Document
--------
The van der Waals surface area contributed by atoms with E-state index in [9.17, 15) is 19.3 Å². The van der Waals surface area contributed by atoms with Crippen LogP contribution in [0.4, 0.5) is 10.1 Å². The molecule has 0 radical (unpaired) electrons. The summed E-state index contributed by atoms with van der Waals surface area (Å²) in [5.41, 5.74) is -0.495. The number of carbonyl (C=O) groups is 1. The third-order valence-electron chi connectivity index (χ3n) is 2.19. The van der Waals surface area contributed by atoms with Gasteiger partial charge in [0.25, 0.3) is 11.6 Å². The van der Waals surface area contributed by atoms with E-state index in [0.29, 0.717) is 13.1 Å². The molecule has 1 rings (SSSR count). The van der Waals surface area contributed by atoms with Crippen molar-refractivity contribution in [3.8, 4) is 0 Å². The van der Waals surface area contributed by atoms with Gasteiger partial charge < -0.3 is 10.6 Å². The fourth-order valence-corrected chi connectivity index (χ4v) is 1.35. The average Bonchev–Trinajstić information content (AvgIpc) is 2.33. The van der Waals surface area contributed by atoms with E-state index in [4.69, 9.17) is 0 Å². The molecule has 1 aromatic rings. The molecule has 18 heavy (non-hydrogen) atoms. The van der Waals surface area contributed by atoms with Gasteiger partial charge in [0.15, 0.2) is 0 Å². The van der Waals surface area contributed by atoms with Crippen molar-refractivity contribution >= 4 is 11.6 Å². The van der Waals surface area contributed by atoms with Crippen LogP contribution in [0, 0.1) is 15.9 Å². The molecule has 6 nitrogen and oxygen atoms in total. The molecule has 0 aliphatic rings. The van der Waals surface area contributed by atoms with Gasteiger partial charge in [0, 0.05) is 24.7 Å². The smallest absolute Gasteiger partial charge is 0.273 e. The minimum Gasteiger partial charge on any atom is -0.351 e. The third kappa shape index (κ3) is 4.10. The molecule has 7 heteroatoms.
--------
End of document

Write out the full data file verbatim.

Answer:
The van der Waals surface area contributed by atoms with E-state index in [9.17, 15) is 19.3 Å². The van der Waals surface area contributed by atoms with Crippen LogP contribution in [0.4, 0.5) is 10.1 Å². The molecule has 0 radical (unpaired) electrons. The summed E-state index contributed by atoms with van der Waals surface area (Å²) in [5.41, 5.74) is -0.495. The number of carbonyl (C=O) groups is 1. The third-order valence-electron chi connectivity index (χ3n) is 2.19. The van der Waals surface area contributed by atoms with Gasteiger partial charge in [0.25, 0.3) is 11.6 Å². The van der Waals surface area contributed by atoms with E-state index in [0.29, 0.717) is 13.1 Å². The molecule has 1 rings (SSSR count). The van der Waals surface area contributed by atoms with Crippen molar-refractivity contribution in [3.8, 4) is 0 Å². The van der Waals surface area contributed by atoms with Gasteiger partial charge < -0.3 is 10.6 Å². The fourth-order valence-corrected chi connectivity index (χ4v) is 1.35. The average Bonchev–Trinajstić information content (AvgIpc) is 2.33. The van der Waals surface area contributed by atoms with E-state index in [4.69, 9.17) is 0 Å². The molecule has 1 aromatic rings. The molecule has 18 heavy (non-hydrogen) atoms. The van der Waals surface area contributed by atoms with Gasteiger partial charge in [0.15, 0.2) is 0 Å². The van der Waals surface area contributed by atoms with Crippen molar-refractivity contribution >= 4 is 11.6 Å². The van der Waals surface area contributed by atoms with Crippen LogP contribution in [0, 0.1) is 15.9 Å². The molecule has 6 nitrogen and oxygen atoms in total. The molecule has 0 aliphatic rings. The van der Waals surface area contributed by atoms with Gasteiger partial charge in [0, 0.05) is 24.7 Å². The smallest absolute Gasteiger partial charge is 0.273 e. The minimum Gasteiger partial charge on any atom is -0.351 e. The third kappa shape index (κ3) is 4.10. The molecule has 7 heteroatoms.